The trouble with illusory biophilia is that because it does provide such powerful sign language, it can be employed with great efficacy in the service of greenwashing. If one of the blank, unprepossessing walls of the world’s most expensive building were to be decorated with a biophilic image, one could be certain that it would be photographed and circulated on the internet endlessly, and set up a spurious link between the function of the object (to generate electricity and nuclear waste) and the idea of nature. As it is, the advertising universe is full of beautiful, irrelevant images of nature being employed to sell products regardless of their actual relationship to the living world, which, in most cases, is almost entirely predicated on the resource consuming, greenhouse gas emitting, waste producing exploitation of nature.
It may be overblowing the idea of biophilia to suggest, as does Bilsborough, that it somehow absorbs more carbon than it emits, but at the other end of the spectrum, it would be unforgivable if it were to descend into only being something to do with nice views, pictures on the wall, or the mere merchandising of illusions in the name of improved well-being (although it may include all of these). Biophilia is a real phenomenon. It’s part of what makes us human. It is powerful and beautiful and dangerous.
It’s a kind of language and, like all languages, it can inform, inspire, and mislead; it can empower and enlighten and it can inhibit understanding, obfuscate and confuse. It needs to be used with caution, but it needs to be used. In particular, as part of an arsenal of techniques and technologies for advancing programs for ecological sustainability in our cities, it is vital.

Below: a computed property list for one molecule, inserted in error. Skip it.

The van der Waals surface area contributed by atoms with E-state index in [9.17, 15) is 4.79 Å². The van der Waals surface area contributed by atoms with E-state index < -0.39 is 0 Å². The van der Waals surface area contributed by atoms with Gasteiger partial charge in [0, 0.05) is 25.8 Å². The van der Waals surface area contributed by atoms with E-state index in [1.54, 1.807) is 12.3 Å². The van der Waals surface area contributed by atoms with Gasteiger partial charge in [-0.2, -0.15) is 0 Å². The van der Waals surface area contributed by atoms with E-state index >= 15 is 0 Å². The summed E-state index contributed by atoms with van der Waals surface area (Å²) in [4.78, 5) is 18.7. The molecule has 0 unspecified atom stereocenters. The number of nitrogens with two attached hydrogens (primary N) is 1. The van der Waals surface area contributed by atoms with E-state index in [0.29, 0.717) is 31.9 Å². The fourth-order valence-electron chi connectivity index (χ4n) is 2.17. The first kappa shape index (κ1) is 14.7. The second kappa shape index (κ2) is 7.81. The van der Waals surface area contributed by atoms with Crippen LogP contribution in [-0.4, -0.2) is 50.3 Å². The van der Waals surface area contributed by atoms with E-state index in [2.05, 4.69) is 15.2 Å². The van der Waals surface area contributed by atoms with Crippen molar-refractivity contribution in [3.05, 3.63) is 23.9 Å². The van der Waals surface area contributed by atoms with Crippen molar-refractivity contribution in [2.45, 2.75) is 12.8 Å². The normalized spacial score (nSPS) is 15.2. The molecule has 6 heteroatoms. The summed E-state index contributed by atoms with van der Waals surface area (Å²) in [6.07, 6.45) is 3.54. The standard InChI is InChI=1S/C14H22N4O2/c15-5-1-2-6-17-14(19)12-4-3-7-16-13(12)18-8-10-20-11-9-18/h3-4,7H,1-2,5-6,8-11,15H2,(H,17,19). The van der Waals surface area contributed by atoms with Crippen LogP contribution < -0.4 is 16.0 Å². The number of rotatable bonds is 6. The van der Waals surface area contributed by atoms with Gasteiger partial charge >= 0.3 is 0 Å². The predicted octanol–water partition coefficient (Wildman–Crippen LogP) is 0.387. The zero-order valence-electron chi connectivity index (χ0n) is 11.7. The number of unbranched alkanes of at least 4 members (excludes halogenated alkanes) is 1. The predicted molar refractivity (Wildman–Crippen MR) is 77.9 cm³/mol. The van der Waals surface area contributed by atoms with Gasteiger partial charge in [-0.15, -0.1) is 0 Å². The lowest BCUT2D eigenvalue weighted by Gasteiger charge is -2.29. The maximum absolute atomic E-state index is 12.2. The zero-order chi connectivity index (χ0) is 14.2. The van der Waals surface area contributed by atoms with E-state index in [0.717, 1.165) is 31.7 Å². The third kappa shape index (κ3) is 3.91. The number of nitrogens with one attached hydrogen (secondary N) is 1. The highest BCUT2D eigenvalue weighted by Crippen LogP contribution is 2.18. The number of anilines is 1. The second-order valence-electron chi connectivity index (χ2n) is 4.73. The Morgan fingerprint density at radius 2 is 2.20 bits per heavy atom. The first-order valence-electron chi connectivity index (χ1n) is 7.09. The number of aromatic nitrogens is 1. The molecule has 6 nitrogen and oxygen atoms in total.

Down the rabbit hole
Pursuing sustainability is a bit like following Dodgson’s white rabbit down the rabbit hole and finding various neatly bottled definitions of sustainability each saying ‘DRINK ME’. Some enlarge one’s understanding, others shrink it and, taken altogether, they invite confusion. Add biophilia to the concoction and it becomes a Humpty Dumpty world in which it’s hard to escape the conclusion that the words chosen to refine a particular definition are in the service of what an author wants it to mean.
“When I use a word,’ Humpty Dumpty said in rather a scornful tone, ‘it means just what I choose it to mean — neither more nor less.”
“The question is,” said Alice, “whether you can make words mean so many different things.”
“The question is,” said Humpty Dumpty, “which is to be master— that’s all.”
The Art Nouveau movement was nothing if not biophilic; it brought to the surface strong biophilic cultural tendencies, affected design at every level from jewellery to sculpture and architecture, and it was hugely popular. Although Aldo Leopold cautioned that “Biophilic design is not a style it is an ethic”, it is tempting to believe that a nascent biophilic style is already emerging to take the mantle of nature from Art Nouveau, as every other new major project is draped in vegetation, and curvilinear forms associated with nature are in the ascendant after decades of suppression by the forces of authoritarian modernism.
Could the seductive power of biophilia be incorporated into the conceptualisation and design of whole streets, precincts or major urban infrastructure as a way to introduce citizens to ecocity ideas? I am certain that it could, that biophilia could be employed as an educational tool for helping to build ecologically viable urban environments. Think of it as a massive ecocity teaching aid.